Cape Town - The Davos bunfight gets under way again on Tuesday as thousands of the political elite, the world’s wealthiest corporate heads and a clutch of glitterati gather in this Swiss Alpine resort town. In a world of bloody conflicts awash with surpluses, debts and mass unemployment there is probably an air of desperation among the billionaire tycoons assembled for this latest annual World Economic Forum (WEF) meeting.
However, if history is anything to go by, many of the politicians, trade unionists and community decision makers who are the guests will be in awe of everything on offer as they are bribed, subtly bullied, and otherwise persuaded to help shore up the crumbling edifice of a system their hosts epitomise.
The theme this year is “Mastering the Fourth Industrial Revolution”, a belated recognition that the world of work is on the cusp of what was referred to, more than 60 years ago, as “an industrial revolution of unmitigated cruelty”.
This dystopian assessment of the world of the future was made in 1949 by mathematician Norbert Wiener, who foresaw automation making most of humanity redundant. His assessment was based - as is that of the WEF members, a private club comprising the heads of 1 000 of the planet’s richest corporates - on the assumption that the system controlled by this elite would remain unchanged.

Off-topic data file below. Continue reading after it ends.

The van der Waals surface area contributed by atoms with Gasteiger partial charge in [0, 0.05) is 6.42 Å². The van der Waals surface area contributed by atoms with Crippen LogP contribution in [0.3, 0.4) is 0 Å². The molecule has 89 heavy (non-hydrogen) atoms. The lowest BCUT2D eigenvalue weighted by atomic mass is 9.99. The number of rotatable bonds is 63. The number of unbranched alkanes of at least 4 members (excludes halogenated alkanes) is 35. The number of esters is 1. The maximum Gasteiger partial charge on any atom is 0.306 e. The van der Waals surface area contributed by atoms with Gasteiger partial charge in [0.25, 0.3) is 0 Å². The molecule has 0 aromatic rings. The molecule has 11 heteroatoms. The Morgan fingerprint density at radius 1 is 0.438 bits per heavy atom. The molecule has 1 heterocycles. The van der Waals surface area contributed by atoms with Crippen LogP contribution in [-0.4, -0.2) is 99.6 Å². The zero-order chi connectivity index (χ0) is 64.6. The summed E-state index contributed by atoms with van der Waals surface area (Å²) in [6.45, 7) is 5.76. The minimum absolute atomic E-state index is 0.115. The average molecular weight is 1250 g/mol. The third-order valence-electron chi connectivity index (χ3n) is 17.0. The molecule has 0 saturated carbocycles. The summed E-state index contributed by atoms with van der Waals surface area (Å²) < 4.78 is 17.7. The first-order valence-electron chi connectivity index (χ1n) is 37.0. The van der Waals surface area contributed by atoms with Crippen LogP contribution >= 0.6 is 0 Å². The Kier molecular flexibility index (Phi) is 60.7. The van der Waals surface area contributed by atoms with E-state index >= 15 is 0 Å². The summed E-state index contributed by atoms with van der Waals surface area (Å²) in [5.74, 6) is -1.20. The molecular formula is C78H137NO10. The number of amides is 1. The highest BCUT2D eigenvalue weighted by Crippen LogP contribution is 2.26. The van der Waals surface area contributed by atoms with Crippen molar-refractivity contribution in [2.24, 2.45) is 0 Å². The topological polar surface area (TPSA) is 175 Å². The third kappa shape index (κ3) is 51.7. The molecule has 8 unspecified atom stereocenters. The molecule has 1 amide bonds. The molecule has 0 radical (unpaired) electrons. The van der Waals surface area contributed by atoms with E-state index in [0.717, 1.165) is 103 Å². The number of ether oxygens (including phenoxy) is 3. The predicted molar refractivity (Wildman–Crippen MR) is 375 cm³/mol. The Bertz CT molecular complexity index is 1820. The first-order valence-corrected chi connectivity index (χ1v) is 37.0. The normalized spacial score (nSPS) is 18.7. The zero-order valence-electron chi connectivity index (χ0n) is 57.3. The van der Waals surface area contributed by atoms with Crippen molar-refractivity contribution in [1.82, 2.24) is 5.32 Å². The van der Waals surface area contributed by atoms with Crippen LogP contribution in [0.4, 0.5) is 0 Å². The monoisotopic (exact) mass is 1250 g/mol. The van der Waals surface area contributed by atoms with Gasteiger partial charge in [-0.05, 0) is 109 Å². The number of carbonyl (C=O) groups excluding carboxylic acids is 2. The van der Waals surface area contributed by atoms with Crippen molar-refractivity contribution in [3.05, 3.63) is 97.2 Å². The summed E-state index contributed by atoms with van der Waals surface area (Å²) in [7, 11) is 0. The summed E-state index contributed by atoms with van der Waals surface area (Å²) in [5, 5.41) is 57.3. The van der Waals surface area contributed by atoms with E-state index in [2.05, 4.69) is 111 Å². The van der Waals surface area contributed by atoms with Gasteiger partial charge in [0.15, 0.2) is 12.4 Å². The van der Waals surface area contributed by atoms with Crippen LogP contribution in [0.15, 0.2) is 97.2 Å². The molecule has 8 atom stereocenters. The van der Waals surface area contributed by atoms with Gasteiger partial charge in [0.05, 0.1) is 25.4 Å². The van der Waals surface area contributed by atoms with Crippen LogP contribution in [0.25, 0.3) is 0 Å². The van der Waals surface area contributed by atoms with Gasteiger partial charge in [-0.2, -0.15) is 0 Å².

However, the WEF does not share the negative assessment advanced by Wiener and, subsequently others. This club of billionaires refers instead to how “humankind can benefit from this revolution”, but without changing the system they effectively manage. Yet it is this very system that is the problem, not the technological advances that have created a situation of over capacity and over production and made so much labour redundant.
A statement attributed to an earlier, would-be reformer of the crisis-prone capitalist system, the economist John Maynard Keynes, sums up the attitude of those who look to the WEF for answers. This is that there exists the “extraordinary belief that the nastiest of men for the nastiest of motives will somehow work for the benefit of us all”.
Trapped in gilded cages
Not that the heads of the world’s richest corporates of necessarily nasty people; they are merely in charge of a system that causes often horrendous consequences. They are trapped in their gilded cages, a situation summed up in the release on Monday by human rights organisation Oxfam of that group’s latest assessment concerning the apparently growing wealth of 1% of the population at the expense of the vast majority.
While the statistics used by Oxfam may be debated, there is no denying that that wage and welfare gap, internationally, has grown vastly. And the very beneficiaries of this system are the hosts at Davos where they will woo a variety of acolytes who, between them, will spend millions of dollars to spend a week in the Swiss resort.
Over this week, the WEF elite will argue that capitalism has a tendency towards equilibrium; that all will be well if “we all pull together”. However, outside Davos there are increasingly debates about real alternatives and, ultimately, these may be much more meaningful than anything that emerges this week from that gathering in Switzerland.
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